absolutely @mjbrender @richardveryard @TheEbizWizard : all three must be brilliant … https://t.co/DHMtkmrgzs

— swardley (@swardley) May 4, 2016

Characterizing a mode as “slow” or “fast” may be misleading, because (despite Rob England’s contrarian arguments) people usually assume that “fast” is good and “slow” is bad. However, it is worth recognizing that each mode has a different characteristic tempo, and differences in tempo raise some important structural and economic issues. See my post on Enterprise Tempo (Oct 2010).

Updated – corrected and expanded the description of Simon’s model.  Apologies for Simon for any misunderstanding on my part in the original version of this post.


Jason Bloomberg, Bimodal IT: Gartner’s Recipe For Disaster (Forbes, 26 Sept 2015)

Jason Bloomberg, Trimodal IT Doesn’t Fix Bimodal IT – Instead, Let’s Fix Slow (Cortex Newsletter, 19 Jan 2016)

Jason Bloomberg, Bimodal Backlash Brewing (Forbes, 26 June 2016)

Rob England, Slow IT (28 February 2013)

Bernard Golden, What Gartner’s Bimodal IT Model Means to Enterprise CIOs (CIO Magazine, 27 January 2015)

John Hagel, SOA Versus Web 2.0? (Edge Perspectives, 25 April 2006)

Dion Hinchcliffe, How IT leaders are grappling with tech change: Bi-modal and beyond (ZDNet, 14 January 2015)

Dion Hinchcliffe, IT leaders inundated with bimodal IT meme (ZDNet, 1 May 2016)

Dare Obasanjo, My website is bigger than your enterprise (March 2006)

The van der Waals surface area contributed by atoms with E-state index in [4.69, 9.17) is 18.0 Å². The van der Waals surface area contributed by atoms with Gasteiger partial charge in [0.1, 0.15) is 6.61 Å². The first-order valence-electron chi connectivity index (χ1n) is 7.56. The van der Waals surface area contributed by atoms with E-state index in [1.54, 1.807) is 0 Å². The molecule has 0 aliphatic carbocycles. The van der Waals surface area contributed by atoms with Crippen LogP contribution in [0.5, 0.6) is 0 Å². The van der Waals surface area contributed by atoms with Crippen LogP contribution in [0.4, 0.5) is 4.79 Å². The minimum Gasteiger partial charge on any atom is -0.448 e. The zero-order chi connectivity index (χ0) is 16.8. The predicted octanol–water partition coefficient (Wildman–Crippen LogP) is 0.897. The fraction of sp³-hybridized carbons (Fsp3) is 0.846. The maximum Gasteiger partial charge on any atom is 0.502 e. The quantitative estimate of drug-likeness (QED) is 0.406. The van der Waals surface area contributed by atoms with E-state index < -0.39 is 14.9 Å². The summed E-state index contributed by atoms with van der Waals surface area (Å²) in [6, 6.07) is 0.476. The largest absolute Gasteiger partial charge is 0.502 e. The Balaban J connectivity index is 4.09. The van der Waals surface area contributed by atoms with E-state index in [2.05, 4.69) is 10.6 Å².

Richard Veryard, Notes from the SPARK workshop (March 2006), Enterprise Tempo (October 2010), A Twin-Track Approach to Government IT (March 2011),

Richard Veryard, Why hacking and platforms are the future of NHS IT (The Register, 16 April 2013)

Richard Veryard and Philip Boxer, Metropolis and SOA Governance (Microsoft Architecture Journal, July 2005)

Simon Wardley, Bimodal IT – the new old hotness (13 November 2014)

Simon Wardley, On Pioneers, Settlers, Town Planners and Theft (13 March 2015)

Lawrence Wilkes and Richard Veryard, Extending SOA with Web 2.0 (CBDI Forum for IBM, 2007)

updated 27 June 2016

5 years, 5 months ago

Agile and Wilful Blindness

@ruthmalan challenges @swardley on #Agile

Asked what is agile? It’s a method of reducing the cost of change when developing an uncertain act.
— swardley (@swardley) April 21, 2015

@swardley have you seen John Seddon’s quip: “Waterfall: doing the wrong thing righter. Agile: doing the wrong thing faster.”?
— ruth malan (@ruthmalan) April 21, 2015

@swardley in theory 🙂 What we’re paying attention to shapes what we perceive and pay attention to. etc.
— ruth malan (@ruthmalan) April 21, 2015